Akio Jissôji created a rich and diverse body of work during his five decades in Japan’s film and television industries. For some, he is best-known for his science-fiction: the 1960s TV series Ultraman and 1998’s box-office success Tokyo: The Last Megalopolis. For others, it is his 1990s adaptations of horror and mystery novelist Edogawa Rampo, such as Watcher in the Attic and Murder on D Street. And then there are his New Wave films for the Art Theatre Guild, three of which – This Transient Life, Mandara and Poem, forming The Buddhist Trilogy – are collected here.
Winner of the Golden Leopard award at the 1970 Locarno Film Festival, This Transient Life is among the Art Theatre Guild’s most successful – and most controversial – productions. The film concerns a brother and sister from a rich family who defy the expectations placed on them: he has little interest in further education or his father’s business, instead obsessing over Buddhist statues; she continually refuses a string of suitors and the prospect of marriage. Their closeness, and isolation, gives way to an incestuous relationship which, in turn, breeds disaster.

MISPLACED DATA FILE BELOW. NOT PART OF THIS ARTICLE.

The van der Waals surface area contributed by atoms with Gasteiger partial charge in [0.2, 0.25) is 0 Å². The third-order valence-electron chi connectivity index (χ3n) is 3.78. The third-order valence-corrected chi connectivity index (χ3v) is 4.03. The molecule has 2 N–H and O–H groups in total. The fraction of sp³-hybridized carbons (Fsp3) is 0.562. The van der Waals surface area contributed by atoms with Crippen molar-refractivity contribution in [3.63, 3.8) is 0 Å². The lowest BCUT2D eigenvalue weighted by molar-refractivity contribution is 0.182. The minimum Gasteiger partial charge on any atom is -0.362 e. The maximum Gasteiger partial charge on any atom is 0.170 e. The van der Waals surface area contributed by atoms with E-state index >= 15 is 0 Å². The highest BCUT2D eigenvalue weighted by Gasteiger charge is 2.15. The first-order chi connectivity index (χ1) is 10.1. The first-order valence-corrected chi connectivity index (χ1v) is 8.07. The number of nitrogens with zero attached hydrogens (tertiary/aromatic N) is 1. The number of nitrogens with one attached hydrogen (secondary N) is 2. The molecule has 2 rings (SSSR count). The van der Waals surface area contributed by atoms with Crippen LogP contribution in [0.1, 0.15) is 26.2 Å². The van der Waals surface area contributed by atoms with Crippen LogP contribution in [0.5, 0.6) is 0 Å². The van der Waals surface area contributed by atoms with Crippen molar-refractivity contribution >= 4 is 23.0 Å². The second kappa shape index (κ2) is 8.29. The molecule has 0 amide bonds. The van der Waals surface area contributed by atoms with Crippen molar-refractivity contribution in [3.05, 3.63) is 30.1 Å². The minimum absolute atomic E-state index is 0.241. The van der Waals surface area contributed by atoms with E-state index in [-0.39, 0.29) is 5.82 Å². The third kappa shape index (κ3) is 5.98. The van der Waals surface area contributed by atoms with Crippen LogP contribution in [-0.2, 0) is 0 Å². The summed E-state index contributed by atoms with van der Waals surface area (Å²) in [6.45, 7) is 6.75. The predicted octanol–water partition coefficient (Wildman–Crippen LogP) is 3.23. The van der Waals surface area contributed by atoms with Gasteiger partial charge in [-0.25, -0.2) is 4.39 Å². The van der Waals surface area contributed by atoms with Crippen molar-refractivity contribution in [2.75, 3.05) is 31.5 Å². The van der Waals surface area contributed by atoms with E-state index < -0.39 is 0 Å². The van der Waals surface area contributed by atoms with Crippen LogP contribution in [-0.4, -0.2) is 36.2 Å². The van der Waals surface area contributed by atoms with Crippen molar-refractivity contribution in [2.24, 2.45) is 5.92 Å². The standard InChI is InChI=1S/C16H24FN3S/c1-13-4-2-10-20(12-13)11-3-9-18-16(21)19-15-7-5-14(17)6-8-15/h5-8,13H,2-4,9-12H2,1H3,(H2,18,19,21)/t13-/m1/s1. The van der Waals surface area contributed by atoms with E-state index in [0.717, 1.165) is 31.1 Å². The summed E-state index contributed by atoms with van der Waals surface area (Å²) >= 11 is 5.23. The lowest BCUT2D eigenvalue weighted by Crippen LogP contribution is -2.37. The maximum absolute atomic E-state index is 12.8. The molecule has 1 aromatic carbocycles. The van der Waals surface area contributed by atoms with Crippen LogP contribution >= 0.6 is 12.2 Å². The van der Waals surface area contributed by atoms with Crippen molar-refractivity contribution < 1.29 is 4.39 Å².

Mandara, Jissôji’s first colour feature, maintained the controversial subject matter, focussing on a cult who recruit through rape and hope to achieve true ecstasy through sexual release. Shot, as with all of Jissôji’s Art Theatre Guild works, in a radically stylised manner, the film sits somewhere between the pinku genre and the fiercely experimental approach of his Japanese New Wave contemporaries.
The final entry in the trilogy, Poem, returns to black and white and is centred on the austere existence of a young houseboy who becomes helplessly embroiled in the schemes of two brothers. Written by Toshirô Ishidô (screenwriter of Nagisa Ôshima’s The Sun’s Burial and Shôhei Imamura’s Black Rain), who also penned This Transient Life and Mandala, Poem continues the trilogy’s exploration of faith in a post-industrial world.